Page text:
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@LBushkin: If I'm interested enough in a question to be reading it in the first place, and it doesn't have so many answers that there are page buttons, I tend to read all of the answers. Then I upvote the good ones, downvote any I feel need it and if none are satisfactory, write my own. –  John Rudy Oct 19 '09 at 19:56
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@LBushkin. I have asked enough questions that have 100% valid answers from 100 rep users, compared to the amount of time that a high rep users has given me a right answer, that I still disagree. I read every answer, and up-vote the right one that works, irrelevant of reputation. –  Diago Oct 19 '09 at 20:08
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If it's just an optional sort I see it as no more or less of a barrier to entry than sorting by newest or by score - so long as this isn't the default sort. –  bananakata Oct 19 '09 at 20:36

Sorting by reputation wouldn't mean anything. Say I answer a Lisp question (I have 10.6k) and am put on top of someone who writes Lisp compilers but only has 100 rep. I am by no means an expert, or even remotely qualified to answer Lisp questions, but someone may get the wrong idea if they chose that sorting order (or even saw it as an option in the first place!)

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I'll ask you the same question I asked Diago; why show the reputation score of a user in the answer if not to provide the reader with some idea of the 'trustworthiness' or level of 'expertise' of the responder. –  LBushkin Oct 19 '09 at 19:39
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@LBushkin: The score is their trustworthiness within the site as a whole, not within a specific area of expertise. As John Rasch says here, why should his answer appear above a Lisp expert's? I get where you're coming from with the suggestion, I just wholly disagree with it. –  John Rudy Oct 19 '09 at 19:55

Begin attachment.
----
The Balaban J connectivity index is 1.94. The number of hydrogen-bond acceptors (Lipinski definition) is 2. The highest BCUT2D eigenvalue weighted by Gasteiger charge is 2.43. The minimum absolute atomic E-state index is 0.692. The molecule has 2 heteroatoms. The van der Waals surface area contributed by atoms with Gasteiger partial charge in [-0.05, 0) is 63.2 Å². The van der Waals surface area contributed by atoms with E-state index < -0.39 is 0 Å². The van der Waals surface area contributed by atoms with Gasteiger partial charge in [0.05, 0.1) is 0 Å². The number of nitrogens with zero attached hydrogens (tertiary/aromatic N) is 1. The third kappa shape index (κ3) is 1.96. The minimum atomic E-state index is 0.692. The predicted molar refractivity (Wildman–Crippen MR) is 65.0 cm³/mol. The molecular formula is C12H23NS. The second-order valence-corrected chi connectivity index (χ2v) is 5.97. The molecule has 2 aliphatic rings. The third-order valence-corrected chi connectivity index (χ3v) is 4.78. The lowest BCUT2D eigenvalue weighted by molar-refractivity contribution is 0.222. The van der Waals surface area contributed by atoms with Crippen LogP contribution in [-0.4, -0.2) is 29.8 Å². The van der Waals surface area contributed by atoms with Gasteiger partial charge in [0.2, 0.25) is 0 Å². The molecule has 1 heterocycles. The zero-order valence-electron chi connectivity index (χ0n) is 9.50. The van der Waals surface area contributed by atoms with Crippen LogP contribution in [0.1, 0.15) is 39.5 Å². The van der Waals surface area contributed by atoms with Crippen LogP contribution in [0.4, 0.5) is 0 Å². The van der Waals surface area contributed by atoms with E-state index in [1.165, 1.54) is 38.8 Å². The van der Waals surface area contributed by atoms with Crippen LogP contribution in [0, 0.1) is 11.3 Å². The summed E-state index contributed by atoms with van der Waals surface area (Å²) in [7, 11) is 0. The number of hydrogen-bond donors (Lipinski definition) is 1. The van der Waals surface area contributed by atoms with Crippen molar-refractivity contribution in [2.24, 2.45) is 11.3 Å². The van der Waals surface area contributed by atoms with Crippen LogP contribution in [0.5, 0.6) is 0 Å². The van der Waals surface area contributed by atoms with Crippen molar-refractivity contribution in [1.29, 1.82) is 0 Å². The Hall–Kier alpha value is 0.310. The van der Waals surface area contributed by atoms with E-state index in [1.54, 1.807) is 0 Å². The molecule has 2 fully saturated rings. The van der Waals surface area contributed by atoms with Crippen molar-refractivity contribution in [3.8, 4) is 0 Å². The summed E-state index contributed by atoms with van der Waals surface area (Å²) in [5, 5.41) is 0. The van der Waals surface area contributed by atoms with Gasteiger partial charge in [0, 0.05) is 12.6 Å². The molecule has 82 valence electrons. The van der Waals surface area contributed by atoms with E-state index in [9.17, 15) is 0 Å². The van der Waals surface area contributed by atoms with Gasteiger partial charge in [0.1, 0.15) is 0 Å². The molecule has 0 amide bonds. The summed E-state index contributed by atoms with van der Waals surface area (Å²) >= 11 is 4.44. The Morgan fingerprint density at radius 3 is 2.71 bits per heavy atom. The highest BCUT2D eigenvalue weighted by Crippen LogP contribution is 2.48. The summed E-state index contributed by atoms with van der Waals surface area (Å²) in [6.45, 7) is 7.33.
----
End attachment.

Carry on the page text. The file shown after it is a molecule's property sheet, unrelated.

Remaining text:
I don't see the harm in adding it as a (non-default) search criterion. It could be helpful in sorting through the cruft where there are a huge number of answers provided.

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What about answers by a user with a relevant topic badge being sorted to the top of equally scored answers? (With the rest being the normal random sort.)

Alternatively, a "topic badge icon" beside the answer to catch your eye as you scroll?

Seems that should give you something similar to what you want, without giving too much advantage to the incumbents, and provide a bit of meaning to those badges.

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Heh, didn't see this when I added my answer, although they are slightly different but both taking the approach of actual merit rather than reputation. Would be good to see both of them implemented. –  Peter Boughton Oct 19 '09 at 20:20

One possible way to get what the OP wants might be to use tags stats page info - if a user is in the top 20 for a tag, then they probably have at least some idea what they're talking about.

It's still not a perfect solution (how best to handle multi-tagged questions?), but it's certainly a better metric than raw reputation points.